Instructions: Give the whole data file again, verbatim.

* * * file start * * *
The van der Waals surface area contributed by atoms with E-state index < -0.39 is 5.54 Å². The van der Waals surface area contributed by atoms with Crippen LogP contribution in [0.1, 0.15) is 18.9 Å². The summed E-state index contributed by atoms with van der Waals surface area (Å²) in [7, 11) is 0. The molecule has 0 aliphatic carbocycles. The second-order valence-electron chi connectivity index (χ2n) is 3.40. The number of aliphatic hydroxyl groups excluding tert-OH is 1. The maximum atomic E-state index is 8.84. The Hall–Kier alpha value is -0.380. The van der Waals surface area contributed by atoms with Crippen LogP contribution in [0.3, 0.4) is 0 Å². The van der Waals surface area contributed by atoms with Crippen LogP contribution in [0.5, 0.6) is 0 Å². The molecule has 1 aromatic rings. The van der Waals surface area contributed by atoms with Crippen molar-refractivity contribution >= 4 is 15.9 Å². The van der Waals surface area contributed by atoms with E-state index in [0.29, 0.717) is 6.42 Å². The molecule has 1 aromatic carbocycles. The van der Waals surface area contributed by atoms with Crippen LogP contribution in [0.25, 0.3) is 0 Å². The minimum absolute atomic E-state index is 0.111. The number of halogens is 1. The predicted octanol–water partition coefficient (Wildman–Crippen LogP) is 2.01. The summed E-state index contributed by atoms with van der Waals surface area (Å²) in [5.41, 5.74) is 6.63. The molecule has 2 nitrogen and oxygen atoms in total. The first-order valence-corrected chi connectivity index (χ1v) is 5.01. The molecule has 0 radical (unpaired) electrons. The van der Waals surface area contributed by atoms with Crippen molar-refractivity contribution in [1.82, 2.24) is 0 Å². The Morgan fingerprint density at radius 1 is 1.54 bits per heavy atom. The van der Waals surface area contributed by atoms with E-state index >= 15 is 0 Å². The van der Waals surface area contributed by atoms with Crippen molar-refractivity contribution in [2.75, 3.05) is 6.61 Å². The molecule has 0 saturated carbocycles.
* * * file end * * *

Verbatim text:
The van der Waals surface area contributed by atoms with E-state index < -0.39 is 5.54 Å². The van der Waals surface area contributed by atoms with Crippen LogP contribution in [0.1, 0.15) is 18.9 Å². The summed E-state index contributed by atoms with van der Waals surface area (Å²) in [7, 11) is 0. The molecule has 0 aliphatic carbocycles. The second-order valence-electron chi connectivity index (χ2n) is 3.40. The number of aliphatic hydroxyl groups excluding tert-OH is 1. The maximum atomic E-state index is 8.84. The Hall–Kier alpha value is -0.380. The van der Waals surface area contributed by atoms with Crippen LogP contribution in [0.3, 0.4) is 0 Å². The van der Waals surface area contributed by atoms with Crippen LogP contribution in [0.5, 0.6) is 0 Å². The molecule has 1 aromatic rings. The van der Waals surface area contributed by atoms with Crippen molar-refractivity contribution >= 4 is 15.9 Å². The van der Waals surface area contributed by atoms with E-state index in [0.29, 0.717) is 6.42 Å². The molecule has 1 aromatic carbocycles. The van der Waals surface area contributed by atoms with Crippen LogP contribution in [0.25, 0.3) is 0 Å². The minimum absolute atomic E-state index is 0.111. The number of halogens is 1. The predicted octanol–water partition coefficient (Wildman–Crippen LogP) is 2.01. The summed E-state index contributed by atoms with van der Waals surface area (Å²) in [5.41, 5.74) is 6.63. The molecule has 2 nitrogen and oxygen atoms in total. The first-order valence-corrected chi connectivity index (χ1v) is 5.01. The molecule has 0 radical (unpaired) electrons. The van der Waals surface area contributed by atoms with Crippen molar-refractivity contribution in [1.82, 2.24) is 0 Å². The Morgan fingerprint density at radius 1 is 1.54 bits per heavy atom. The van der Waals surface area contributed by atoms with E-state index >= 15 is 0 Å². The van der Waals surface area contributed by atoms with Crippen molar-refractivity contribution in [2.75, 3.05) is 6.61 Å². The molecule has 0 saturated carbocycles.